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George Washington
George Washington
George Washington Art Portrait painting impressionist by Debra Hurd. Title: The Real George dub. George Washington, February 11, 1731 – December 14, 1799, was one of the Founding Fathers of the United States, serving as the new republic's first President. | Photo: Debra Hurd | George Washington, President, Impressionist, Debra Hurd,

How George Washington Embodied the American Dream?

2016 is a banner year for America. On July 4th we will be celebrating our 240th birthday and on November 2 we will be electing our 45th President.

In a few days America will be celebrating Presidents Day and there is no better time to pay tribute to a man who by his accomplishments created the American Dream.

President George Washington will always be a tough act to follow, but one would hope that every Presidential Candidate would aspire to his level of integrity and every American may wish to expect their presidential candidates to do just that.

He took his duty to his country seriously. He created and led the army during the Revolution, he served as President of the Constitutional Convention in 1787, and was the nation’s first President under the Constitution.

George Washington is an inspiration and the blueprint for the American Dream! He stood in the face of a class system that favoured the wealthy and the appointments by the King and rose to his full potential such that by the end of the war King George III called him the Greatest Man Alive.

Washington proved, for the entire world to see, that a humble beginning was not a reflection of how you lived your life. It is as much because of him and his example that America is a country of immense opportunity as long as we cultivate a positive and determined attitude and constantly believe in our dreams.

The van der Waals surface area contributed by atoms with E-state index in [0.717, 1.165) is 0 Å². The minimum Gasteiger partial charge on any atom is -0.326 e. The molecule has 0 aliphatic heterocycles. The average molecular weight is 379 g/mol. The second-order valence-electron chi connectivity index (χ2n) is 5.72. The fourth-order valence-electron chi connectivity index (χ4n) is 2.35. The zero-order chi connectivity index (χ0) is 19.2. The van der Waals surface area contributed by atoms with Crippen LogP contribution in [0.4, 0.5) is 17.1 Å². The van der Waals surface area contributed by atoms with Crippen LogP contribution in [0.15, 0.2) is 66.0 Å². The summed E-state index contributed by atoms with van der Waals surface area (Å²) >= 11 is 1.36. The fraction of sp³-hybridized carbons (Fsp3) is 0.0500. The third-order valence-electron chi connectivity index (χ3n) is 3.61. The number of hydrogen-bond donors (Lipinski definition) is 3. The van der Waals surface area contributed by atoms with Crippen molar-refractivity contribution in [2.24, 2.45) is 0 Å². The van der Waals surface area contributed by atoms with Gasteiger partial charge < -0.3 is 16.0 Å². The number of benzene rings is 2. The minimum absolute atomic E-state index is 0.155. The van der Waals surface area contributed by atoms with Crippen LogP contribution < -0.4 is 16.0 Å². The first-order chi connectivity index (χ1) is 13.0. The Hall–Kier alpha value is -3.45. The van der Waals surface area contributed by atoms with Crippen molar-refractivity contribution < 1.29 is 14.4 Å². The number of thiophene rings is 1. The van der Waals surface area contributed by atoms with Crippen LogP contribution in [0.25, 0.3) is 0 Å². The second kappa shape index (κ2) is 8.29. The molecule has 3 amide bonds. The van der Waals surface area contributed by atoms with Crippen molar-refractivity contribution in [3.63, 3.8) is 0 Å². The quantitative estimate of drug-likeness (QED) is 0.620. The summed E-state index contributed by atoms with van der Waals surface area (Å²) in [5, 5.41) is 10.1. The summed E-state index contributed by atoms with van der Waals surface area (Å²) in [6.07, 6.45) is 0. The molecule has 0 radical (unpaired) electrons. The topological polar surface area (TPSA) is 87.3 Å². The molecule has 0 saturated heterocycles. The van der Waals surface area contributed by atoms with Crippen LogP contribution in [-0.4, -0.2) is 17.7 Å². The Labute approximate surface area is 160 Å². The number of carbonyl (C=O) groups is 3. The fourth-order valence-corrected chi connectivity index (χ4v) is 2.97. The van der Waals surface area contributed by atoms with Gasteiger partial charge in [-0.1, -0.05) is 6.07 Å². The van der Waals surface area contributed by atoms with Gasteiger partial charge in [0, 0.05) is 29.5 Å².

America will always place President Washington on a pedestal, and yet did you know he only had about 8 years of formal schooling and was largely self-taught in various disciplines? He started school at 6 years old and left at 15 because his family could not afford to continue his education.

In spite of his limited education he had a gift for mathematics and became a paid surveyor at the age 16. Washington was one of the few major founders of the American nation who lacked a college education.

Given his background, his rise to the office of the first President of the United States is all the more remarkable! Not only that, he showed immense resources of character and determination to achieve his goals, and it was never easy.

Can you even imagine electing a leader who suffered from all sorts of ailments, including diphtheria, tuberculosis, smallpox, dysentery, malaria, quinsy (tonsillitis), carbuncle, pneumonia, and epiglottitis. America would certainly have missed the greatest leader of the world if they limited their respect for him based on his physical ailments.

He learned from his mistakes and he was allowed to make mistakes. According to Joseph J. Ellis' His Excellency: George Washington, “he lost more battles than any victorious general in modern history.” His best skills were not so much his battlefield brilliance—after all, he committed some major strategic blunders—but more his ability to hold his army intact for more than eight, long years and winters, despite immense challenges in food, clothing and equipment, all the while keeping the desire for revolution alive.